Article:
Now, imagine this. You go to a shopping mall to get yourself some vegetables and other groceries and there’s a person following you. A stalker? Nope. He is actually a paid professional monitoring your purchases. If you go to the same shopping mall for say, 1 year, by the end of 1 year, that person knows everything from the Pajamas you prefer to your favorite Chocolate. Too bad you didn’t read the terms of service which clearly stated that you’ll be stalked every time you visit their mall for “improvising” the user experience. So, the next time you go to the store, this stalker will be ready with all the items you wanted to buy. All you have to do is give your credit card and bingo! – you’re out of the mall in 5 minutes.
I don’t know how many of you like this, but is it a problem when someone monitors your activity and uses the same for the growth of his/her business?
If NO is your answer, then its well and good. No probs, your work will be done in 5 minutes and that “stalker” just helped you save a hell lot of your valuable time.
But if YES is your answer, it needs an explanation. Why do you find it annoying to be followed by a stalker who is not going to hurt you in anyway except helping you do things that you always do- but without extra effort AND without charging anything? Well. That’s where something called “privacy” comes into play. We don’t want our private lives to be peeped-into by people we don’t know or the ones we don’t believe. We prefer going through the tedious process of walking by the aisle and searching for products we want. So why is this happening? Maybe we don’t like being stalked by humans. So…how about robots! Great idea isn’t it? Nope. It’s not a great idea. People don’t like being stalked by robots either and that’s because the data is again parsed by humans (?) to improvise the user experience. Moral of the day? You don’t like being stalked and you don’t want anyone/anything behind you constantly bugging you to buy a product that you like.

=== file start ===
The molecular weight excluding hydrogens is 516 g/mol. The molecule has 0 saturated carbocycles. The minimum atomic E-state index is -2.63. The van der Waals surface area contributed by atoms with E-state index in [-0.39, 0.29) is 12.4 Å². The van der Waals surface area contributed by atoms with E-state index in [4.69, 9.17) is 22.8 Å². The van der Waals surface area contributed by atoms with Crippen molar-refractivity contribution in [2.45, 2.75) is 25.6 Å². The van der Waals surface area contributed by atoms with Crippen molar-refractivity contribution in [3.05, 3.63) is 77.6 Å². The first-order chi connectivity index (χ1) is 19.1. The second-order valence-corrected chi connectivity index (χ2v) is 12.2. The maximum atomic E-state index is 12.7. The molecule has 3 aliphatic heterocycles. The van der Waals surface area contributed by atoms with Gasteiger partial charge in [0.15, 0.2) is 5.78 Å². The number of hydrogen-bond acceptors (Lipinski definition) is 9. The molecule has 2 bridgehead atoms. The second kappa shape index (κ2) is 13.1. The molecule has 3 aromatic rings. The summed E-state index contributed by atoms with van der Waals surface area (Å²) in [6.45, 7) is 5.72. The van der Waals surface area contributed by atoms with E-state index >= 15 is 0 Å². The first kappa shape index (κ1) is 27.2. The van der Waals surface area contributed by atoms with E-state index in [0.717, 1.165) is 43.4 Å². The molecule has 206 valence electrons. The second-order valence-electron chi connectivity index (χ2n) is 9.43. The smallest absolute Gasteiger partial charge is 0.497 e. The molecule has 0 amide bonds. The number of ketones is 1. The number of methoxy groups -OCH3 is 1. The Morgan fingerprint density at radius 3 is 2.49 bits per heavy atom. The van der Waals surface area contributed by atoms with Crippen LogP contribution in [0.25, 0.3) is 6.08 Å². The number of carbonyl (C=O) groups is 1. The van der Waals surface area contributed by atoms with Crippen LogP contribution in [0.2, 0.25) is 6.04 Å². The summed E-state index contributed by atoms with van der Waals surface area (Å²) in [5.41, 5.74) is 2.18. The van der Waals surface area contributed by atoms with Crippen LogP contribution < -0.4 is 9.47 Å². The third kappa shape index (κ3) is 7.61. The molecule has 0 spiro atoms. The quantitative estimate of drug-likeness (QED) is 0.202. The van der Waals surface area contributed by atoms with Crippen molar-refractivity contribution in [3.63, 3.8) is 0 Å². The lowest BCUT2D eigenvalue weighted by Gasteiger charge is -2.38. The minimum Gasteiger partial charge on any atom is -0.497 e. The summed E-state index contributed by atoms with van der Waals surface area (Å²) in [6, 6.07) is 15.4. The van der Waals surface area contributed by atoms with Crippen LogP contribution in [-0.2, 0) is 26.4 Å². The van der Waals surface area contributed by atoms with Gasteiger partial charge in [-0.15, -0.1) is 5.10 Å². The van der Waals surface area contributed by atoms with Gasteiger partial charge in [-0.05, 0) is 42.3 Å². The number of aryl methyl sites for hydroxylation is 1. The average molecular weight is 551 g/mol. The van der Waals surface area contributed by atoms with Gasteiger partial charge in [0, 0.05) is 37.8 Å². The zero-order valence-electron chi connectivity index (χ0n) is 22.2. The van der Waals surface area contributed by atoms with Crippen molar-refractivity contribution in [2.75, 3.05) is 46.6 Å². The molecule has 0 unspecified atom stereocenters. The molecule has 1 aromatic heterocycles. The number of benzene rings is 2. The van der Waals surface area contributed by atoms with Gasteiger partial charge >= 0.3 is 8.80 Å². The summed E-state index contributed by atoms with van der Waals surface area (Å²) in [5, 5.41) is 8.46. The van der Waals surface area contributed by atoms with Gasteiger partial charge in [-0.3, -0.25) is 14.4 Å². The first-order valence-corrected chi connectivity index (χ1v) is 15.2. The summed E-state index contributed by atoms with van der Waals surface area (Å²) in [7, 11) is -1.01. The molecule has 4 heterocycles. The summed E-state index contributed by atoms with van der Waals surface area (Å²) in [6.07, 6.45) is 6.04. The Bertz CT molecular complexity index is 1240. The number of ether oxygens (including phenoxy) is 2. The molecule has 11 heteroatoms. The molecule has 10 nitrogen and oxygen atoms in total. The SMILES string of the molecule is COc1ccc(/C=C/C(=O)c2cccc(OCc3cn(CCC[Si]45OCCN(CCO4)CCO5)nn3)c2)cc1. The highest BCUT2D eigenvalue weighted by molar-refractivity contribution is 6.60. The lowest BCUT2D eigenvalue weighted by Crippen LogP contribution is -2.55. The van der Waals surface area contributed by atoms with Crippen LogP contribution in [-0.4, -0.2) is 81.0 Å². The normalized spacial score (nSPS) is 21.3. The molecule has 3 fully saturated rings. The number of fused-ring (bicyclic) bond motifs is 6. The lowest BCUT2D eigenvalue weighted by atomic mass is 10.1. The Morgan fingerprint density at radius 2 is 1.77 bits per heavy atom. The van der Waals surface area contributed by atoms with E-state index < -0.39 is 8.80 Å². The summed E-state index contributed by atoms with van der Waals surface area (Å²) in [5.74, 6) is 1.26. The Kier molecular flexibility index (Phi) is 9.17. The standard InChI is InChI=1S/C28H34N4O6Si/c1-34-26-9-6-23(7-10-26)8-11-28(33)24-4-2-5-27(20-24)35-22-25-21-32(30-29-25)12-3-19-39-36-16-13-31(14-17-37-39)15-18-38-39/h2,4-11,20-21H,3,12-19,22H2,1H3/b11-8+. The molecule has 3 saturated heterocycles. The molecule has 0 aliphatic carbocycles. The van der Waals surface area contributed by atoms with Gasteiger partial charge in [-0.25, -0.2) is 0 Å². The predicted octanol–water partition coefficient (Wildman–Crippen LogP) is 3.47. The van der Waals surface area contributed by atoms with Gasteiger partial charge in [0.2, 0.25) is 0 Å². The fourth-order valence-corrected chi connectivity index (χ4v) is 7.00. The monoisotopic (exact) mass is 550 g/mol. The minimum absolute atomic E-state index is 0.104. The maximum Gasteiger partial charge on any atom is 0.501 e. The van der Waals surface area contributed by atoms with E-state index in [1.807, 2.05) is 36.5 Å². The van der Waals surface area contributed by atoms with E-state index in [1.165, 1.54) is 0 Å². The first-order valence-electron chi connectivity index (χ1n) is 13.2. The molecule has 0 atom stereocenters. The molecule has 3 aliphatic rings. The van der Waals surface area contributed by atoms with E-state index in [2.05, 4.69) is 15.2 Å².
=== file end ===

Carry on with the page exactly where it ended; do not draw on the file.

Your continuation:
These days, a lot of web-based companies and social networks cash-in on this very fact. They target the not-so-tech-savvy people by making them accept the terms of service and using this information to develop their business.
Is this morally right? Yes it is. That’s because the Terms Of Service(TOS) is usually a sheet full of legalese that a layman isn’t really bothered about and that’s what makes the “innocent layman” a potential target for the ones with business acumen. You’ll soon find firms doing this job (stalking people- which is already common AND easy in cyberspace) in real life (i.e the mere-mortal form). Stay tuned!!!